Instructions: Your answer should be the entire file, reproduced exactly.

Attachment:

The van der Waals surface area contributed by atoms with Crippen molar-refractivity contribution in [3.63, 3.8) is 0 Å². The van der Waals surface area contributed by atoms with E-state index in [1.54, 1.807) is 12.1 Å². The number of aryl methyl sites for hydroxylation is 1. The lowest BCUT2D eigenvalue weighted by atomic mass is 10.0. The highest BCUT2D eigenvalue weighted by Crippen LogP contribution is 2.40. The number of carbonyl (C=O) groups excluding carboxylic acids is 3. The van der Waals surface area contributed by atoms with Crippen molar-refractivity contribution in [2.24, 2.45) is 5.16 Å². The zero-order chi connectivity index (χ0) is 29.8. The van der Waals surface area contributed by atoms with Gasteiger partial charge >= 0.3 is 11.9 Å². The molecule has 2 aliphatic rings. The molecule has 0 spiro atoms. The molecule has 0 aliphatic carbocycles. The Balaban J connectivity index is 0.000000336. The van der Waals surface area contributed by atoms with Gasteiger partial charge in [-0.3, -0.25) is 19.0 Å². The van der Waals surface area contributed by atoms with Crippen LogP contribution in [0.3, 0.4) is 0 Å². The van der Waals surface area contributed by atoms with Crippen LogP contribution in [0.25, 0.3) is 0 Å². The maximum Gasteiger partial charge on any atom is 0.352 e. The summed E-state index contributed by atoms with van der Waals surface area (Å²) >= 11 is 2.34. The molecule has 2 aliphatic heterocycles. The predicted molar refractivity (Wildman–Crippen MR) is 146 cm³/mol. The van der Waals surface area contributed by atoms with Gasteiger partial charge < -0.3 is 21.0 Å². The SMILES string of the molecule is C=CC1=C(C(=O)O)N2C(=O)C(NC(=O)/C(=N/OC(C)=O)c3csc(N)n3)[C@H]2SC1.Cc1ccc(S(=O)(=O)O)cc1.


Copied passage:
The van der Waals surface area contributed by atoms with Crippen molar-refractivity contribution in [3.63, 3.8) is 0 Å². The van der Waals surface area contributed by atoms with E-state index in [1.54, 1.807) is 12.1 Å². The number of aryl methyl sites for hydroxylation is 1. The lowest BCUT2D eigenvalue weighted by atomic mass is 10.0. The highest BCUT2D eigenvalue weighted by Crippen LogP contribution is 2.40. The number of carbonyl (C=O) groups excluding carboxylic acids is 3. The van der Waals surface area contributed by atoms with Crippen molar-refractivity contribution in [2.24, 2.45) is 5.16 Å². The zero-order chi connectivity index (χ0) is 29.8. The van der Waals surface area contributed by atoms with Gasteiger partial charge >= 0.3 is 11.9 Å². The molecule has 2 aliphatic rings. The molecule has 0 spiro atoms. The molecule has 0 aliphatic carbocycles. The Balaban J connectivity index is 0.000000336. The van der Waals surface area contributed by atoms with Gasteiger partial charge in [-0.3, -0.25) is 19.0 Å². The van der Waals surface area contributed by atoms with Crippen LogP contribution in [0.3, 0.4) is 0 Å². The van der Waals surface area contributed by atoms with Crippen LogP contribution in [0.25, 0.3) is 0 Å². The maximum Gasteiger partial charge on any atom is 0.352 e. The summed E-state index contributed by atoms with van der Waals surface area (Å²) >= 11 is 2.34. The molecule has 2 aliphatic heterocycles. The predicted molar refractivity (Wildman–Crippen MR) is 146 cm³/mol. The van der Waals surface area contributed by atoms with Gasteiger partial charge < -0.3 is 21.0 Å². The SMILES string of the molecule is C=CC1=C(C(=O)O)N2C(=O)C(NC(=O)/C(=N/OC(C)=O)c3csc(N)n3)[C@H]2SC1.Cc1ccc(S(=O)(=O)O)cc1.